City Attorney, City of Orange, CA The City of Orange, with a population of 138,640 is situated in Central Orange County, approximately 32 miles southeast of Los Angeles. The City is seeking a City Attorney with a broad range of municipal government. The ideal candidate must be politically astute yet apolitical when dealing with land use, planning issues, and labor/employee relations. The selected candidate must possess a thorough understanding of legal issues and trends confronting California cities and demonstrate the ability to work cooperatively and effectively with elected officials, City employees and the public. The ideal candidate must be comfortable in serving as a legal counsel and advisor to the City Council, providing sound legal advice, and must be able to perform their work with creativity, good judgment and sensitivity. The ideal candidate will have a J.D. from an accredited law school and be licensed to practice law in California. The salary for the City Attorney is open and is dependent upon qualifications. The City also offers an attractive benefits package. If you are interested in this outstanding opportunity, please apply online at www.bobmurrayassoc.com. Please contact Mr. Bob Murray at (916) 784-9080 should you have any questions. Brochure available. Closing date May 18, 2012. phone 916•784•9080 fax 916•784•1985 www.bobmurrayassoc.com

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began as an oil town and still relies on petroleum extraction as a mainstay of the local economy. Taft may seem an unlikely place to embrace sustainability, but community leaders realized that they needed to engage in creative thinking to secure a stable economic future. Perhaps the most creative economic development initiative is the community’s vision to transform Taft from a 20th century oil town to a 21st century energy city. Building on local expertise in the energy business, Taft is promoting biofuels research, development and manufacturing and welcoming solar energy. Taft was the first Kern County community to join Pacific Gas and Electric’s “ClimateSmart” program, which focused on reducing greenhouse gas emissions. Taft also participates in the Institute for Local Government’s Beacon Award program (www.ca-ilg.org/BeaconAward), which recognizes cities and counties that reduce greenhouse gas emissions and save energy, adopt policies and programs to address climate change, and promote sustainability. As part of Taft’s commitment to sustainability, it has retrofitted city facilities with solar panels and energy-saving improvements, and the city is working to attract solar-industry manufacturers. With fewer than 10,000 residents, Taft faces growth pressures that are the opposite of those facing San Jose. Taft’s daytime population swells with 20,000 oil workers commuting in from Bakersfield and surrounding communities. “We didn’t experience the housing boom or the housing bust,” says Paul Gorte, the city’s planning director. This sets Taft apart from many other Central Valley communities. The city is using minimum zoning densities and other tools to create a mix of housing to attract some of these commuters to live in Taft, thereby buttressing the city’s retail businesses and tax base. Taft is also making creative use of its other economic, natural and historic assets. The city chose to become the successor to the local redevelopment agency, and a large portion of the redevelopment area is under contract for development. Taft and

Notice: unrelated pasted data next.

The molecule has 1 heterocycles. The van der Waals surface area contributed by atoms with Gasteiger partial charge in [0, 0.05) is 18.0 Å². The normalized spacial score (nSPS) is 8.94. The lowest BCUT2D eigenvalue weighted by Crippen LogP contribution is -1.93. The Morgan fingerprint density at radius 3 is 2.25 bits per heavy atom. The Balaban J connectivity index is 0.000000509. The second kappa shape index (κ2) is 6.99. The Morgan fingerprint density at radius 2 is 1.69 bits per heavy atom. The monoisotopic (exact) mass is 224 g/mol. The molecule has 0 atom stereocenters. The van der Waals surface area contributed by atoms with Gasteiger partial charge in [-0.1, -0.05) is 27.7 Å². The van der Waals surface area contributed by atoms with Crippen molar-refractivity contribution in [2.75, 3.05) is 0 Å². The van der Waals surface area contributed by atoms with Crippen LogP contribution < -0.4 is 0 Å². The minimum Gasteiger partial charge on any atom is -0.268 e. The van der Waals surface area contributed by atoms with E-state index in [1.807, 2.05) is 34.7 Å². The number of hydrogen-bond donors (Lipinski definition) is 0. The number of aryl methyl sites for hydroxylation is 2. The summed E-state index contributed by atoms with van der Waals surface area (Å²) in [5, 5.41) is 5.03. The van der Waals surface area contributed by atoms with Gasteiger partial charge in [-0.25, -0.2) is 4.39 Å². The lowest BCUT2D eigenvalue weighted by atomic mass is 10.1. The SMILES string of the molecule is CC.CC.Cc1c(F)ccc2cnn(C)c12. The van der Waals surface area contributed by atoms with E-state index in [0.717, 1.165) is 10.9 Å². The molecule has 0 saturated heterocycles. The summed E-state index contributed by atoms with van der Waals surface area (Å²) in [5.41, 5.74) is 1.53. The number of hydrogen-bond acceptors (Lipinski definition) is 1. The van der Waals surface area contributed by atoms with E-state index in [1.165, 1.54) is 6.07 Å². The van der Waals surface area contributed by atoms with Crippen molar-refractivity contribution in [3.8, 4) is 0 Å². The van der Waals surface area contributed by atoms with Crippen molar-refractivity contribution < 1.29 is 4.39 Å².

www.cacities.org


More Resources Online For additional information and links to related resources, read the online version of this article at www.westerncity.com.

The City of Taft, above, has long depended on petroleum, as evidenced by its monument to oil workers, left, but is now planning for green industry opportunities.

Kern County operate a joint enterprise zone as well as an economic development joint powers authority. The city is capitalizing on nearby natural resources, such as the pristine Carrizo Plain National Monument to the west, to appeal to the growing ecotourism industry. Taft is also promoting its location for the manufacture and transport of LEED-certified products and materials; products shipped from Taft to San Francisco, Los Angeles and San Diego have a smaller carbon footprint than those shipped directly between the state’s major urban centers. In these and many other ways, Taft is striving to capitalize on the community’s assets and seize economic opportunities through a long-term vision for sustainable development.

Looking to the Future The paths that diverse cities like San Jose and Taft are taking to create a sustainable future for their residents also position these communities to prosper in a highly competitive national and global marketplace. By pioneering viable approaches to economic development that incorporate sustainability principles and are built to last, these communities and others like them may well have a significant impact on California’s place in the national and global economy for years to come. n